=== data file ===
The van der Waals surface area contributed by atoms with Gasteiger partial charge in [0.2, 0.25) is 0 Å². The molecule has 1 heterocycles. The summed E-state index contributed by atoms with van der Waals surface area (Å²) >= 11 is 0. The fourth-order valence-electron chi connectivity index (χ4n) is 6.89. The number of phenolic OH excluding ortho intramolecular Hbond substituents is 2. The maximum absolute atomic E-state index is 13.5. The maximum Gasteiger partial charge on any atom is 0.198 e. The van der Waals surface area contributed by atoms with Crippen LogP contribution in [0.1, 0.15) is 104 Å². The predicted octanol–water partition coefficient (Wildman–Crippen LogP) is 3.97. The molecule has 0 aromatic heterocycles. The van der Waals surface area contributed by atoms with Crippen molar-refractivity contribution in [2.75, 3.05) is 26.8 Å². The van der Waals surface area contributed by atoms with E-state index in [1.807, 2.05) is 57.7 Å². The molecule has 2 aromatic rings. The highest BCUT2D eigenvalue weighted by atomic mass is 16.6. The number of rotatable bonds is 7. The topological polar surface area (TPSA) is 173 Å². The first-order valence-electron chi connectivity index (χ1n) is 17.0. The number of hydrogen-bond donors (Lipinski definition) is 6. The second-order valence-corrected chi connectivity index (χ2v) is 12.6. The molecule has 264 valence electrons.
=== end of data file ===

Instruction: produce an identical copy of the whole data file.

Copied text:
The van der Waals surface area contributed by atoms with Gasteiger partial charge in [0.2, 0.25) is 0 Å². The molecule has 1 heterocycles. The summed E-state index contributed by atoms with van der Waals surface area (Å²) >= 11 is 0. The fourth-order valence-electron chi connectivity index (χ4n) is 6.89. The number of phenolic OH excluding ortho intramolecular Hbond substituents is 2. The maximum absolute atomic E-state index is 13.5. The maximum Gasteiger partial charge on any atom is 0.198 e. The van der Waals surface area contributed by atoms with Crippen LogP contribution in [0.1, 0.15) is 104 Å². The predicted octanol–water partition coefficient (Wildman–Crippen LogP) is 3.97. The molecule has 0 aromatic heterocycles. The van der Waals surface area contributed by atoms with Crippen molar-refractivity contribution in [2.75, 3.05) is 26.8 Å². The van der Waals surface area contributed by atoms with E-state index in [1.807, 2.05) is 57.7 Å². The molecule has 2 aromatic rings. The highest BCUT2D eigenvalue weighted by atomic mass is 16.6. The number of rotatable bonds is 7. The topological polar surface area (TPSA) is 173 Å². The first-order valence-electron chi connectivity index (χ1n) is 17.0. The number of hydrogen-bond donors (Lipinski definition) is 6. The second-order valence-corrected chi connectivity index (χ2v) is 12.6. The molecule has 264 valence electrons.